But now. seem that I have to take in account the allowable stress modified by SELO/CSEI that are different from that stated inside ASME plus all the requirements stated inside the "Regulation for Boiler and Pressure Vessel Manufacture Licensing" Document + its successive revision (Constraints on: Equip. Design + Raw Material Certification + Equip. Construction Inspection).
I have to redo the Equipment Design another time (I hope for the last time!)
It seem so strange for me: I heard form other of my collegues working in other Companies that they have exported into CHINA in full accordance with ASME without any amendment to the Code.RE: Export into China: GB-150 Code & ASME Here there is an extraction from the GB Code. This also reflect the requirements stated inside "Regulation for Boiler and Pressure Vessel Manufacture Licensing" of SELO/CESI (if you do not know GB-150,the scripture stated inside the Document of SELO/CESI is. acriptical!)
cmsvessel (Mechanical) 30 Apr 08 18:55
"It seem so strange for me: I heard form other of my collegues working in other Companies that they have exported into CHINA in full accordance with ASME without any amendment to the Code. "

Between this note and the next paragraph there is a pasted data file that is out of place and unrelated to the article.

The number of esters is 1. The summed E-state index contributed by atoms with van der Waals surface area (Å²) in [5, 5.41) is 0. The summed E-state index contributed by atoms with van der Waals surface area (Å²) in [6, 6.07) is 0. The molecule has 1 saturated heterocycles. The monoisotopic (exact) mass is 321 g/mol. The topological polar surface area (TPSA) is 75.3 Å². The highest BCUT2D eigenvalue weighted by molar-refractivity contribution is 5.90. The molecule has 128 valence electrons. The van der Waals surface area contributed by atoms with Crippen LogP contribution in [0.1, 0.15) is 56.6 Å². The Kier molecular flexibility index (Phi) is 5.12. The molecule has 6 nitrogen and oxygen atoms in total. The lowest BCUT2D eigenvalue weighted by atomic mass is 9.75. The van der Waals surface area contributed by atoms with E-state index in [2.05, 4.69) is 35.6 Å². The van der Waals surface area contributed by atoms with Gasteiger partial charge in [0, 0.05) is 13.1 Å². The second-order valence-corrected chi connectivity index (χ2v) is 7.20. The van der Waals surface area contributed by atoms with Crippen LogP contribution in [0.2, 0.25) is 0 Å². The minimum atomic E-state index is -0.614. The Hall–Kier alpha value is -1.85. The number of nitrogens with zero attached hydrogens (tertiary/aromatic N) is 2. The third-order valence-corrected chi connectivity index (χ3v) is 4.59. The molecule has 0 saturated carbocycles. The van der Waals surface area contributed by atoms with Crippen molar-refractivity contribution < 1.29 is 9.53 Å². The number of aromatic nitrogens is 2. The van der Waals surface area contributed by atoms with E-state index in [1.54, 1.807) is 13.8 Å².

Not strange at all. I told you in my reply. It is possible for your China customer to accept ASME stamped vessel.
Now that you are exporting to China, why do not you out source the fabrication to China.RE: Export into China: GB-150 Code & ASME
My company is planning to outsourcing in India (concrete scenario). The "China Option" is a. "commercial experiment" (we arrived in that market later!)
My local market (in my country) do not offer too much opportunities (too many and to feew jobs): It is not more the "gold age" like 10 or 20 years ago (I was too young at that time!).
In any cases. I prefer that everthing will be manufactured and designed in my country, otherwise. It shall be difficult for me (and my collegues) to reach the age at which I can retire from work (I have to wait for at least other 20 year!) But. the "commercial war" with our Worldwide Competitors (expecially that from the far east) is not so "easy to win"!
At the end shall be: "if you can't win against your enemy then maybe try making an alliance with him". That is your suggestion at the end.
Other solutions? Difficult to find! Invent something of "new" that nobody do not do? Now it is not so easy to make something of "new" expecially in the Steel Pressure Vessel Manufacturing "Systemm". Even new theard of "use new/innovative materials". it is a bet for the future that should be win by a FINAL USER before and by any Potential Engineering Companies later.
For "new" the problem is to have the "courage" to propose a new solution.